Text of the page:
It is interesting to note that one year ago a reader of this blog criticized the binary decision table used by Giulio Fanti. See Not happy with Giulio Fanti’s Paper in JIST. He wrote:
Baloney, baloney, baloney. This is based on a simple scoring table of 24 characteristics for 12 methods that looks like a street gambler’s punchboard. It assumes that each of the characteristics has about the same weight. C11 reads, “The pronounced rigor mortis of the body is evident, especially on the back image near the buttocks.” C24 reads, “No image can be found under the bloodstains, because they formed before the body image.” Should these two characteristics have the same weight? And why is there a “because” in C24 which changes the characteristic into an argument. The scoring is essentially binary, using x, o and ? for inconsistent, veriﬁed and dubious. All of it seems totally subjective, e. g. like how evident is rigor in the butt. I would trust Zugibe or a forensic pathologist, not Fanti on this. (emphasis mine)
Now look at this quote from the new paper on the Turin Shroud Center of Colorado website, The Shroud A Critical Summary of Observations, Data and Hypotheses, by Robert W. Siefker and Daniel S. Spicer. It reads, word for word, exactly like the sentence in Giulio’s paper “No image can be found under the bloodstains, because they formed before the body image.”
Yesterday, Paulette objected to the sentence in the new paper for the same reason that a reader objected to the identical sentence in Giulio’s paper last year. Paulette wrote:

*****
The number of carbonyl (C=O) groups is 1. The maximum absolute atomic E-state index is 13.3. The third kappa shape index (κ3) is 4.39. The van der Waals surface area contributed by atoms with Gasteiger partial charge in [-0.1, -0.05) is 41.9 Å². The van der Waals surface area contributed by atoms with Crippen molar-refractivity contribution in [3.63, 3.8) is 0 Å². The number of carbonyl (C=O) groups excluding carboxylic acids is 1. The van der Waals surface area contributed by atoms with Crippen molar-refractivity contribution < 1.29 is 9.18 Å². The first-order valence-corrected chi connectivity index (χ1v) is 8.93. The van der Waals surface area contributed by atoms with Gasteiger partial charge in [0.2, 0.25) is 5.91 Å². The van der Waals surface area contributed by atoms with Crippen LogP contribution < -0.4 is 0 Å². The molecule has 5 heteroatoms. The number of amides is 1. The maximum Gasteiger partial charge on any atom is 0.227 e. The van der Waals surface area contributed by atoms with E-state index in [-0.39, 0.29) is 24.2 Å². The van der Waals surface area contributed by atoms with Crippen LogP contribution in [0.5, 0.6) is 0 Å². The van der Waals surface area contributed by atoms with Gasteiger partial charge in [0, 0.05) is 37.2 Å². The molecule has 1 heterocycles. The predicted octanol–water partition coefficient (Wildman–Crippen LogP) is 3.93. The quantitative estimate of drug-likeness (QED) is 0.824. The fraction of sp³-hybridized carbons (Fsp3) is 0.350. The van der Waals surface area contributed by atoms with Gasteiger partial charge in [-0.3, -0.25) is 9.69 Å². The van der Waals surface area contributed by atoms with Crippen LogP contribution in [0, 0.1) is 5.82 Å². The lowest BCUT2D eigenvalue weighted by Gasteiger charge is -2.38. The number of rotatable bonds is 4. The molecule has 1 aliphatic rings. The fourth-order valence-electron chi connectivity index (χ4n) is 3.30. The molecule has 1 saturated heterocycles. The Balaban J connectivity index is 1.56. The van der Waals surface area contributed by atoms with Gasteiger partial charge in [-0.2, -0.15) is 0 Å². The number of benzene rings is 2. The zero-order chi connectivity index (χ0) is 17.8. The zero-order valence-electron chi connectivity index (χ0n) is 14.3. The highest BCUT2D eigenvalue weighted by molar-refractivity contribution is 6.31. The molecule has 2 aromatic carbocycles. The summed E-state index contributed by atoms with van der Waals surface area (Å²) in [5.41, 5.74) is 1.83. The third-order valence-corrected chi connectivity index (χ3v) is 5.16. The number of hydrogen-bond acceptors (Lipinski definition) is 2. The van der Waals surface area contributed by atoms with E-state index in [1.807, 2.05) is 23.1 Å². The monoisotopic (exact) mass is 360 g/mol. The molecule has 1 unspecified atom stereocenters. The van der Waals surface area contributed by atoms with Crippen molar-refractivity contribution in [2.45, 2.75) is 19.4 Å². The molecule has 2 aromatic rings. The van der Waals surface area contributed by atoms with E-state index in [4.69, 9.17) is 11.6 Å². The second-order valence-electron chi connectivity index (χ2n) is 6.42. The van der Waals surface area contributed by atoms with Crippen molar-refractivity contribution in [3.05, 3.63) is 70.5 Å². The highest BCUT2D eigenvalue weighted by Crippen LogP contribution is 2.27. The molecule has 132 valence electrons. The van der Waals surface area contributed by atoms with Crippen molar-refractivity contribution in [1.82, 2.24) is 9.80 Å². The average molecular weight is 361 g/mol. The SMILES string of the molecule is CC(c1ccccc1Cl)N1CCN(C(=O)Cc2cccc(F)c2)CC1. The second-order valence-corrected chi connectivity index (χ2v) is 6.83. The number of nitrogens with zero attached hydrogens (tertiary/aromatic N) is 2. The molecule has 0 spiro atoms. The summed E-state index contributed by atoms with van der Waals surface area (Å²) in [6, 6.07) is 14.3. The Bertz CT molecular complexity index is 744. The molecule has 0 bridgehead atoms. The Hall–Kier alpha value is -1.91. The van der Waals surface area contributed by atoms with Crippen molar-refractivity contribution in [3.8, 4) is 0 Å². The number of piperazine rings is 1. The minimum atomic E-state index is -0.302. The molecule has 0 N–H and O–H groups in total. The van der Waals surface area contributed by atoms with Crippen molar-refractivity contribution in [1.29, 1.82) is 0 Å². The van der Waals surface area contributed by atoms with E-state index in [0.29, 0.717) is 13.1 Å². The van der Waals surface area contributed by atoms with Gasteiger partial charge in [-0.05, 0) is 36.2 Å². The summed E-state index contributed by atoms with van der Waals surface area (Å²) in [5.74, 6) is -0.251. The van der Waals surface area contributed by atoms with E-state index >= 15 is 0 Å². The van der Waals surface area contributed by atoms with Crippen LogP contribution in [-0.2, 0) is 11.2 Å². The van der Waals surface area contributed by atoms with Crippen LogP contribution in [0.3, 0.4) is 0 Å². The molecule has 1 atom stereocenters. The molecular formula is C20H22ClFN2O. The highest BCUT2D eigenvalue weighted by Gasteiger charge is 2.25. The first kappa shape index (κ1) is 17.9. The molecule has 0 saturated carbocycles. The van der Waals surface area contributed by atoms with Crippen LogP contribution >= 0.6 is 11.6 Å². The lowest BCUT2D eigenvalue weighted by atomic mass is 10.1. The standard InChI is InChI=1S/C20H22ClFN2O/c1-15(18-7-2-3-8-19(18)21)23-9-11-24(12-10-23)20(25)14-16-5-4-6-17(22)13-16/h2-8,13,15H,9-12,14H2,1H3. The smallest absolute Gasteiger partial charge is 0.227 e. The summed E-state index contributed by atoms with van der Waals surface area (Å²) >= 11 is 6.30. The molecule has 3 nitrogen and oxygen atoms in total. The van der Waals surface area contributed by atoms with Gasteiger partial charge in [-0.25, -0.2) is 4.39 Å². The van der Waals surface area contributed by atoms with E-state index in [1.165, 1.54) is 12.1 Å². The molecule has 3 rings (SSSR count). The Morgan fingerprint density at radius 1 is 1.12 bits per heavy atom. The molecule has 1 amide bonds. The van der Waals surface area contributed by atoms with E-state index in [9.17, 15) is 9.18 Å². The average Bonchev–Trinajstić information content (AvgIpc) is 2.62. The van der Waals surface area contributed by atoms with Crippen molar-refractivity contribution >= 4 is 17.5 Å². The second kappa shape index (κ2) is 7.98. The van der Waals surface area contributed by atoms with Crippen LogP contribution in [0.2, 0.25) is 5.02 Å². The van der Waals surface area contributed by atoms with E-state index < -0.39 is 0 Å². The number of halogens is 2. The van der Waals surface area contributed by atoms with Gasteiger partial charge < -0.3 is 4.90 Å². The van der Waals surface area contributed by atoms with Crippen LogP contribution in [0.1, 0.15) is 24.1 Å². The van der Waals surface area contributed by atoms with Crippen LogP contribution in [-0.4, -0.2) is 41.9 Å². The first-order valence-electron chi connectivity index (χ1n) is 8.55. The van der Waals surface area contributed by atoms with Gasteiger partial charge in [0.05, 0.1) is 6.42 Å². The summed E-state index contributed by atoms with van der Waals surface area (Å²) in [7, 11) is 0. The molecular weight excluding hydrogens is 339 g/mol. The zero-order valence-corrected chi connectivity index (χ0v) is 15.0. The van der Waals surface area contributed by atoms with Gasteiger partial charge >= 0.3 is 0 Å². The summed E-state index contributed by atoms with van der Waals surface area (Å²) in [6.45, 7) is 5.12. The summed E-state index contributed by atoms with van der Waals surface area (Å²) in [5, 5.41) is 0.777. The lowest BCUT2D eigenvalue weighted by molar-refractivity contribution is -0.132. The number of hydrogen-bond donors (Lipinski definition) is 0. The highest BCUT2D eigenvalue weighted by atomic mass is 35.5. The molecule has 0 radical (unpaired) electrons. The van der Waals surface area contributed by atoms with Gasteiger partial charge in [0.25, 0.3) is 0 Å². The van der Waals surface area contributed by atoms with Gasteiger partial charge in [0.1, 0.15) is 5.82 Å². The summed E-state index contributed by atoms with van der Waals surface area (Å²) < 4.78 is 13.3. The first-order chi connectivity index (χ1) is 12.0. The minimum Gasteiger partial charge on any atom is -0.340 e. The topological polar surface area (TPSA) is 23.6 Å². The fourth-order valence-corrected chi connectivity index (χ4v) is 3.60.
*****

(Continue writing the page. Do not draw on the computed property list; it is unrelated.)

. . . a scientist would never write “because” in an observation statement, particularly one that is not all that well confirmed. He or she might say is that the observation suggests a possible conclusion, never that it is explained by a conclusion.
I think Paulette comes off a bit too strong when she says, “a scientist would never write . . .” I agree however that it is unwise in a table called ‘Image Characteristics Evidence’ to use what is obviously a conclusion following the word ‘because.’ It is more problematic because (no pun intended) the astute and often questioning reader knows full well that it is a desired conclusion for what becomes obviously the goal of the paper as expressed in the binary decision table. (This is not to imply that I disagree with the conclusion implied by the bloodstain observation even as I disagree with the overall conclusion of the paper).
Now look at the punchboard-style binary decision table in the new paper and consider the criticism leveled at Giulio’s paper a year ago. Similar lists. Same terms such as inconsistent or dubious. Only the subjective decisions within the table seem different leading us to a different overall conclusion. Déjà vu or what?
The blogosphere has changed the rules of shroud science. Bloggers are a tough crowd. Here, in this blog, for the most part, readers who comment are extraordinarily well informed, very perceptive and thoroughly analytical. (And I mean to imply that I agree with Paulette and the previous reader.)
It seems to me that a positive thing to do with this paper over many days and weeks ahead is to take one item at a time, maybe one-a-day or so, and discuss it in this blog (or re-discuss it or choose to ignore it). And there will be no let up on the many other things that get posted like this wonderful new Guest Posting by Kelly Kearse: Distinguishing human blood from that of other species.
Chart from The Shroud A Critical Summary of Observations, Data and Hypotheses
Article I.1.0 The front and back images are equally dark. I think I agree with that.
Article I.2.0.A. The normal tones are reversed. The normal tones of what? Of body parts? I’m not light on the nose and dark in the cheeks.